No macho bullshit necessary. No equipment. No screaming. Just workman-like focus, good form, speed and depth. College and high school football strength coaches, this is what real squatting looks like! You can read more about Caleb on his website.

Monday, August 15, 2011

From the Vault: Melanie Roach 2008 Olympic Prep

Four years ago this week, I recorded Mel's Tuesday morning training session of cleans and clean pulls. From the vaults, August 16, 2007.

This cycle of training is just after her bronze medal performance at the 2007 Pan Am Games.

Beautiful Mobility

You used to be able to do this when you were 2. If you can do it when you are 20, you are ahead of the game.

This is the kind of mobility a weightlifter works toward. It is the kind of sagittal plane mobility that is part of good joint health and good back health. See how the shin and torso are parallel?

Squatting should be part of your movement vocabulary. Find someone to help you learn how to squat.

Start here and work your way into the frontal and transverse planes. Be patient. Be consistent.

Thursday, August 11, 2011

Personal & Professional Satisfaction

"Thank you so much for all your help. I thought I was going to have to have surgery."

These are the words from a young patient I discharged yesterday. I saw him 6 times over an 8 week period. He came to me with osteolysis of the R AC joint. Pain with sleeping and any R UE activity. An avid bench presser and upper body lifter, I knew we had to change his mindset and exercise habits if he was going to heal.

He paid for every visit out of his own pocket.

I spent 1 hour with him each session. We talked about the importance of muscular balance and flexibility about the shoulder joint. I stressed that tight lats and pecs weren't going to be beneficial for long term shoulder health.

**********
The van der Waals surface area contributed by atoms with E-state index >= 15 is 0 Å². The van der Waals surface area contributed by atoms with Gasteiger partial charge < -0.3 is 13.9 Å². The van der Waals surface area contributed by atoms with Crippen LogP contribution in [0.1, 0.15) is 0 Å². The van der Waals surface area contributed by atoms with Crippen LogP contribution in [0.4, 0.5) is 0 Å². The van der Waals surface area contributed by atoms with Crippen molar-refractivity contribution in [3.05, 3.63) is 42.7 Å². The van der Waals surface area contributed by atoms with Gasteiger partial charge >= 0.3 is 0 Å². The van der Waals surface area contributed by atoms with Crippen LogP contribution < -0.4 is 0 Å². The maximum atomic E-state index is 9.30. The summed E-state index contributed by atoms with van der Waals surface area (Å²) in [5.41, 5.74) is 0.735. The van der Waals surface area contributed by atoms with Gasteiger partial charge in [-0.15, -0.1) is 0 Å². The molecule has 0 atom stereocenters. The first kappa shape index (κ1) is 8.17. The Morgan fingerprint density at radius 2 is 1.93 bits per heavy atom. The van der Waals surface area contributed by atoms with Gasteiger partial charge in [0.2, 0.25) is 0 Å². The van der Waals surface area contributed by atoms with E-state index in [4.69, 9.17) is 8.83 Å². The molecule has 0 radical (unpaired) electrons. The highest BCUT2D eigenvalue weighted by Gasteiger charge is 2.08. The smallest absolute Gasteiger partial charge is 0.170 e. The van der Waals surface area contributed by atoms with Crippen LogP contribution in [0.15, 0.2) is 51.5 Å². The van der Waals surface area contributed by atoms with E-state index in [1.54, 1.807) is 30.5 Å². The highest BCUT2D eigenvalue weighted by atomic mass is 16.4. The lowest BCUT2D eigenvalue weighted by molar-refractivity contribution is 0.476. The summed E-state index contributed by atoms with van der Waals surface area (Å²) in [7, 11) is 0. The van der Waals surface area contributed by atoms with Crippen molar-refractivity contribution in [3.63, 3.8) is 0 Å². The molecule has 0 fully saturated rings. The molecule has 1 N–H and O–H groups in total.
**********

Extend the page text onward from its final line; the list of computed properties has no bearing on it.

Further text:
I taught him a variety of overhead and multi-planar moments, starting initially with basic flexion and limited ROM ab/adduction. Each week we progressed a bit, adding UE exercises in weight-bearing and dumbbell pressing movements. I never once used a modality. The first few visits I did a few joint mobs and some PNF work. The final 4 visits were all movement and lifting-based.

Who knew behind the neck pressing with a barbell could be so therapeutic? Not heavy at all; just quality movement about the shoulder girdle.

No surgery; no meds; no modalities. I just assisted the body in healing itself. More importantly, I earned the trust and respect of the patient in the process. The impetus was on him to follow my direction and take responsibility for doing the necessary work outside of the clinic--not too much, not too little; quality was key. I worked with him, not on him.

This is the type of practice I have dreamed of building for the last 10 years. Not high volume; not high tech. Just the thoughtful, progressive application of movement to alleviate musculoskeletal pain and dysfunction.